2

thefreedictionary.com:
(1) I'll see that the problem is dealt with.
my variant:
(2) I'll see that the problem will be dealt with.

To me, (1) is wrong because, as far as I understand its meaning, dealing with the problem will be happening in the future, so we must use (2).
Why is (1) correct?
What's the difference between (1) and (2)?

An update:
Maybe the that-clause in (1) is in the covert subjunctive. Is it so?
If so, we can rewrite it using a usual subjunctive form:
(3) I'll see that the problem be dealt with.
Is (3) correct?

6
  • 1
    It is idiom. Similarly "I will make sure you catch the train." The action is "catch the train" and in the question the action is "dealt with". There is no subjunctive in the statement. Commented Jul 6, 2023 at 18:30
  • @WeatherVane Is (2) correct? Does it mean the same as (1)? Thanks.
    – Loviii
    Commented Jul 6, 2023 at 18:37
  • 1
    Example 2 means the same but is not idiomatic. You already use the future tense in "I'll see" so then it is a statement about what will be in the future. Alternatively, just "The problem will be dealt with". Commented Jul 6, 2023 at 18:38
  • @WeatherVane Will (1) be idiomatic if we rewrite it the following way?: "I'll see that the problem has been dealt with." Thanks.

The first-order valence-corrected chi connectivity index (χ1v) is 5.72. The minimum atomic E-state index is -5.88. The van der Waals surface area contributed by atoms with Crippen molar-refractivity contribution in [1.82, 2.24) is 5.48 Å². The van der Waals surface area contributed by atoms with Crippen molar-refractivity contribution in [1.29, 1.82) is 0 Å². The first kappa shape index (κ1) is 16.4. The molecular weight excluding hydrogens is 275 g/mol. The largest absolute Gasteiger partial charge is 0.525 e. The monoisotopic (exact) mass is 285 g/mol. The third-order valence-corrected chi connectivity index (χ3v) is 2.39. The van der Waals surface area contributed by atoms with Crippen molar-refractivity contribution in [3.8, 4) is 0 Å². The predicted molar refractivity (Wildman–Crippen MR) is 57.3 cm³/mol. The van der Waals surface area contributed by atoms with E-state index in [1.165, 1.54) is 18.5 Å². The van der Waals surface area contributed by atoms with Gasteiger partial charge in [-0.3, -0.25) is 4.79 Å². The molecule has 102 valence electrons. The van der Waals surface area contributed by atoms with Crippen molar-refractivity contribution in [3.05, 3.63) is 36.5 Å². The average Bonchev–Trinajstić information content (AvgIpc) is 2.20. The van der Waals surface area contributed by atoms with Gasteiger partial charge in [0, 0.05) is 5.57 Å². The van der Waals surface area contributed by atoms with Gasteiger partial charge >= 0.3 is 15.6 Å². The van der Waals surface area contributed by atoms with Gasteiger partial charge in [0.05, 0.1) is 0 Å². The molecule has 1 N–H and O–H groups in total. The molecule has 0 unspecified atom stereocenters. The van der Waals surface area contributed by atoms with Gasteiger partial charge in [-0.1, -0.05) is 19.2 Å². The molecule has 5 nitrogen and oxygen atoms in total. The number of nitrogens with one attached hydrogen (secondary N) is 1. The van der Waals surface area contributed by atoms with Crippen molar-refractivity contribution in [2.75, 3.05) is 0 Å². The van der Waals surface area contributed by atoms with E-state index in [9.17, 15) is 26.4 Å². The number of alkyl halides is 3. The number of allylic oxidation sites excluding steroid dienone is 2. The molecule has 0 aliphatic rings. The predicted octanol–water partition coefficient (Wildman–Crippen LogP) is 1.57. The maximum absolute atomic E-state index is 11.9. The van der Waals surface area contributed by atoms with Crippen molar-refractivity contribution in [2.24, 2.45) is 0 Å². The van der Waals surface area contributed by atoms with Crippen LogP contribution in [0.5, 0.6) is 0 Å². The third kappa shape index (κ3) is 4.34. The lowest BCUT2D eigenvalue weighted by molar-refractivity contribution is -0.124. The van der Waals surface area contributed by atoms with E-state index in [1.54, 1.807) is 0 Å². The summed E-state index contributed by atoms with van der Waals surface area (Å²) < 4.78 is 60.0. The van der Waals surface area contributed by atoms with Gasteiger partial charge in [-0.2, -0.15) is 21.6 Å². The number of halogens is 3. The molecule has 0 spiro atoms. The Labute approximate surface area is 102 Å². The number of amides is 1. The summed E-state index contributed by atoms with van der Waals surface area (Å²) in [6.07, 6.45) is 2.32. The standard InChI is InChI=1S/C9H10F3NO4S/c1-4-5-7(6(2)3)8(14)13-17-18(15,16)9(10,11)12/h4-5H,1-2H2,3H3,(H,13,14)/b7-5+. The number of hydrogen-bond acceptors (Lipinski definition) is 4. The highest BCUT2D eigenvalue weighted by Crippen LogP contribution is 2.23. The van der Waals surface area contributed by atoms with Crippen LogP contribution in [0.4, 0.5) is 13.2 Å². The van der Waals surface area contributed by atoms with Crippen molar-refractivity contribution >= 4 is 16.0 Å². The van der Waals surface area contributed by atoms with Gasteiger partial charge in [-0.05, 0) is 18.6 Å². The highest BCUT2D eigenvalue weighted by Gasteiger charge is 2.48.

– Loviii
    Commented Jul 6, 2023 at 19:02
  • 1
    You say dealing with the problem will be happening in the future, so we must use (2) - but this is something very subtle and specific to English. From the perspective of now, it is in the future, so you say "I will make sure", but in the future, "dealing with it" is simply a current fact, not "in the future" any more.
    – stangdon
    Commented Jul 6, 2023 at 19:31

1 Answer 1

2

Only the first sentence is correct.

Even though it refers to an event in the future, when "see that" has the function of "ensure that", the structure is: [ "see (to it) that" + clause with present tense ]

It can be any present tense:

I'll see (to it) that she leaves the party by 9 pm.
I'll see (to it) that she is heading home by 9 pm.
I'll see (to it) that she has left the party by 9 pm.

You must log in to answer this question.

Not the answer you're looking for? Browse other questions tagged .